Despite their discrepancy in visible muscle tone, Durant has strengths that LeBron will probably never have. LeBron’s jump shot, for instance, is funky-looking, jerky, angular and streaky. Durant’s is natural, pure, quick and stunningly accurate — somehow, his ridiculous arms manage not to get in the way but to amplify his power, so it looks as if he’s shooting with zero effort even from 30 feet away.
Durant’s real advantage over LeBron, however, is civic. LeBron infamously held a prime-time TV special in the summer of 2010 to announce that he was abandoning Cleveland for the glamour of Miami — a P.R. debacle known as the Decision. When he arrived in Miami, he took part in a histrionic rally at which he promised, on a stage surrounded by a W.W.E. -style light show and smoke machines, that his new team was so good it was going to dominate the rest of the league without even trying.
It’s impossible to imagine that kind of behavior from Durant. In the middle of the overheated summer of 2010, the day before LeBron’s Decision, Durant announced quietly, on Twitter, that he had just signed a contract to stay in Oklahoma — the third-smallest market in the league, a place devoid of beaches and celebrities and night life — for another five years. You got the feeling he would have committed to the Thunder for the rest of his life if only the Players’ Union would have allowed it.
Durant, in other words, seems to have been invented in a laboratory beneath the Oklahoma City Chamber of Commerce to serve as the international face of Oklahoma — a state known for its citizens’ kindness, levelheadedness, work ethic, community spirit and, above all, humility. (The mayor of Oklahoma City told me that he thinks Oklahomans are humble because of their proximity to Texans, who will never stop bragging about anything.) Led by Durant, the Thunder has become one of the N.B.A.’s best and youngest and most popular teams, an international icon of brotherhood and good will that has helped to usher in golden ages in both Oklahoma City and the N.B.A., an electric blue Trojan horse inside of which Oklahoma has managed to smuggle its ethos to the rest of the world: good folksy folks humbly helping other folksy folks stay humble and helpful.
Oklahoma sits right in the middle of the country: it’s not the cultured East or the wild West or the frigid North or the humid South but exactly where all those things meet. The mountains touch the prairies, which touch the plains. This has created, over the millenniums, crazy animals and crazy weather and crazy 25-car pileups of culture. In 1889, the almost unbelievable land run sent tens of thousands of ragtag settlers from all over the country literally racing to claim tracts of practically uninhabitable land. Oklahoma, in other words, is the Hadron supercollider of states: it slams disparate things together, over and over, producing endless crises of cohesion. Even tornadoes, the region’s defining devil winds, are a result of a meteorological collision: a convergence of three different weather systems that happens with freakish regularity in Oklahoma and its immediate environs. Meteorologists in Oklahoma are basically rock stars.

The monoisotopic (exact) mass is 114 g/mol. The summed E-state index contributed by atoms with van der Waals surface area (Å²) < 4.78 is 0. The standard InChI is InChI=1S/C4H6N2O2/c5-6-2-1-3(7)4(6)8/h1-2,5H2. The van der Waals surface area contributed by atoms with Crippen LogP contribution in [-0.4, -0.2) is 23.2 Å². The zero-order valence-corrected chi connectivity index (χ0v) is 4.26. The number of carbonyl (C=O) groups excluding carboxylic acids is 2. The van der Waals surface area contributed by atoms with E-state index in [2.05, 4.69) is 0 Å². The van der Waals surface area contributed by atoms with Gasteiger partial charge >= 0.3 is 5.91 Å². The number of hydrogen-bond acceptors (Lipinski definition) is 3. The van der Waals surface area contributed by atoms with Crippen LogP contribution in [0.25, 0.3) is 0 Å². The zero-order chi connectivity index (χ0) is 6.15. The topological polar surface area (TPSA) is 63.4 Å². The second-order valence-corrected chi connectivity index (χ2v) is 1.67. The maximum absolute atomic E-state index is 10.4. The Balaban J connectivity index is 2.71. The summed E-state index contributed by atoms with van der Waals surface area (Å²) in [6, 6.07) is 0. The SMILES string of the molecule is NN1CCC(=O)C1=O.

Professional athletes, on the other hand, have rarely had much of a presence here. That began to change in 2006, when a consortium of wealthy Oklahomans, led by the financier Clay Bennett, bought the Seattle SuperSonics — a once-proud franchise that had been stuck for years in the drain-swirl of mediocrity. Most people assumed, cynically, that Bennett was buying the team in order to move it, as quickly as possible, to Oklahoma City, his hometown. He had pledged to make a good-faith effort to keep the team in Seattle — an effort that came into suspicion shortly after the sale, when the new owner demanded that Seattle come up with nearly $300 million to build a new arena. Seattle refused, at which point the ownership group announced, regretfully, that it was going to have to move the Sonics to a city with a suitable arena — a city that also happened to be Oklahoma City. The fallout was intense: lawsuits, protests, scandal. Even Oklahomans who love the team admit that they were uncomfortable with the way it was acquired. The sportswriter Bill Simmons, in solidarity with the people of Seattle, referred to the Thunder exclusively in his columns as the Zombie Sonics.